Tax Implication of a 'Short Sale' - John R. Dundon II, Enrolled Agent
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Tax Implication of a ‘Short Sale’

Tax Implication of a ‘Short Sale’

A new term that has entered the mortgage loan industry in recent years is a short sale. Simply put, a short sale is a sale of real estate in which the sale proceeds fall short of the balance owed on the property’s loan.

This answer to homeowners underwater occurs when a borrower cannot pay his or her mortgage loan and the lender agrees to a sale of the property at a moderate loss. It saves the lender from foreclosure costs and curtails the damage to the borrower’s credit history.

It can be handled faster than a foreclosure and is less expensive. However, it does not eliminate any remaining balance on the loan unless agreed upon by both the lender and the borrower. Most large banks or mortgage companies have loss mitigation departments that evaluate the proposal to determine if it is in the best interest of the lender to participate in such an arrangement. The lender will determine how much equity is available (if any) by the use of a broker’s price opinion or an appraisal. Due to the present overwhelming number of underwater homeowners, lenders are more amenable to accepting short sales than previously.

These short sales differ somewhat from a foreclosure in that a foreclosure is an action taken by the lender. In a short sale, both parties must agree. A buyer of a short sale property may be in jeopardy due to either the lender or the borrower changing his mind at any time prior to the execution of the deed.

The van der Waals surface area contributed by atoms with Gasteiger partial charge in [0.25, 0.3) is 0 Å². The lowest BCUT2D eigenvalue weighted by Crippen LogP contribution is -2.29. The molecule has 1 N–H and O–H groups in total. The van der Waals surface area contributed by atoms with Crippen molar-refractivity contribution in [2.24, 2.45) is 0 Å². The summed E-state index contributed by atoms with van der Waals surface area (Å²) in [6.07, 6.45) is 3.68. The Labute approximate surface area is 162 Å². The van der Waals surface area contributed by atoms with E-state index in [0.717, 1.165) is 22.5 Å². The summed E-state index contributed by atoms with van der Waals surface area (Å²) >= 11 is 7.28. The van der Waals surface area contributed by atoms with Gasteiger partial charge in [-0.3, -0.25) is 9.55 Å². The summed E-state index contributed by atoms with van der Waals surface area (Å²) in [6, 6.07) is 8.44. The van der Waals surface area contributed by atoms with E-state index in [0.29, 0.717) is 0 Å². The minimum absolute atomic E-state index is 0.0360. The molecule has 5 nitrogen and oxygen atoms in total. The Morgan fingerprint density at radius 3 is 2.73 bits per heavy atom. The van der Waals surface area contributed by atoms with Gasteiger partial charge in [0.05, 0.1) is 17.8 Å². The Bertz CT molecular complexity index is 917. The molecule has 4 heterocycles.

Adverse credit implications of a short sale are significantly less than that of a foreclosure. According to the Distressed Property Institute, short sales do not show on a credit report. If the borrower is current at the time of the sale, a new mortgage is possible one to three years after a short sale. Compared to a foreclosure in which a credit score can be affected by as much as 300 points, the short sale is a better option. A foreclosure will remain on the credit report for as long as ten years and is permanent in the public records of the county in which the property is located.

An employer, whether present or in the future, has the right to check credit if you are in a particularly sensitive position. A foreclosure is one of the most negative items on a credit report and could affect any future employment. On any federally-mandated standard loan application, you are asked specifically if you have had property foreclosed on or given title or deed in lieu of within the past seven years. This affects the interest rate given on any future loans.